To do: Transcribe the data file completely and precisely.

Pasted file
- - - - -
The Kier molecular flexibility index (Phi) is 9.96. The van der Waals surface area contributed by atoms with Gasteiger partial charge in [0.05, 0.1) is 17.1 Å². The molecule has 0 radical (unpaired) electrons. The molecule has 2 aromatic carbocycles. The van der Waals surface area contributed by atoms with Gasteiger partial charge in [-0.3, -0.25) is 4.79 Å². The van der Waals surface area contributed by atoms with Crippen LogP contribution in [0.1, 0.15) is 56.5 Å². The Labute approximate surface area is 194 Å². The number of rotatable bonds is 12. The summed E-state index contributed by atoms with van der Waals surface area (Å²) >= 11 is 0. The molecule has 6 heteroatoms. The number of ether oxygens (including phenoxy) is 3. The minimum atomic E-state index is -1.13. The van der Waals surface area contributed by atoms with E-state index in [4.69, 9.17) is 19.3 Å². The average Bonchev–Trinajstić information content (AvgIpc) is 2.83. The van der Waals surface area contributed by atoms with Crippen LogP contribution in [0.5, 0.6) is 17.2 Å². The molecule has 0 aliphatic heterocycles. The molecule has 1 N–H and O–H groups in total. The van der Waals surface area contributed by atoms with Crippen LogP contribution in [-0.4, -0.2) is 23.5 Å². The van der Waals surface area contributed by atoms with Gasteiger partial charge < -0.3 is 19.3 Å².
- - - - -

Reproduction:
The Kier molecular flexibility index (Phi) is 9.96. The van der Waals surface area contributed by atoms with Gasteiger partial charge in [0.05, 0.1) is 17.1 Å². The molecule has 0 radical (unpaired) electrons. The molecule has 2 aromatic carbocycles. The van der Waals surface area contributed by atoms with Gasteiger partial charge in [-0.3, -0.25) is 4.79 Å². The van der Waals surface area contributed by atoms with Crippen LogP contribution in [0.1, 0.15) is 56.5 Å². The Labute approximate surface area is 194 Å². The number of rotatable bonds is 12. The summed E-state index contributed by atoms with van der Waals surface area (Å²) >= 11 is 0. The molecule has 6 heteroatoms. The number of ether oxygens (including phenoxy) is 3. The minimum atomic E-state index is -1.13. The van der Waals surface area contributed by atoms with E-state index in [4.69, 9.17) is 19.3 Å². The average Bonchev–Trinajstić information content (AvgIpc) is 2.83. The van der Waals surface area contributed by atoms with Crippen LogP contribution in [0.5, 0.6) is 17.2 Å². The molecule has 0 aliphatic heterocycles. The molecule has 1 N–H and O–H groups in total. The van der Waals surface area contributed by atoms with Crippen LogP contribution in [-0.4, -0.2) is 23.5 Å². The van der Waals surface area contributed by atoms with Gasteiger partial charge < -0.3 is 19.3 Å².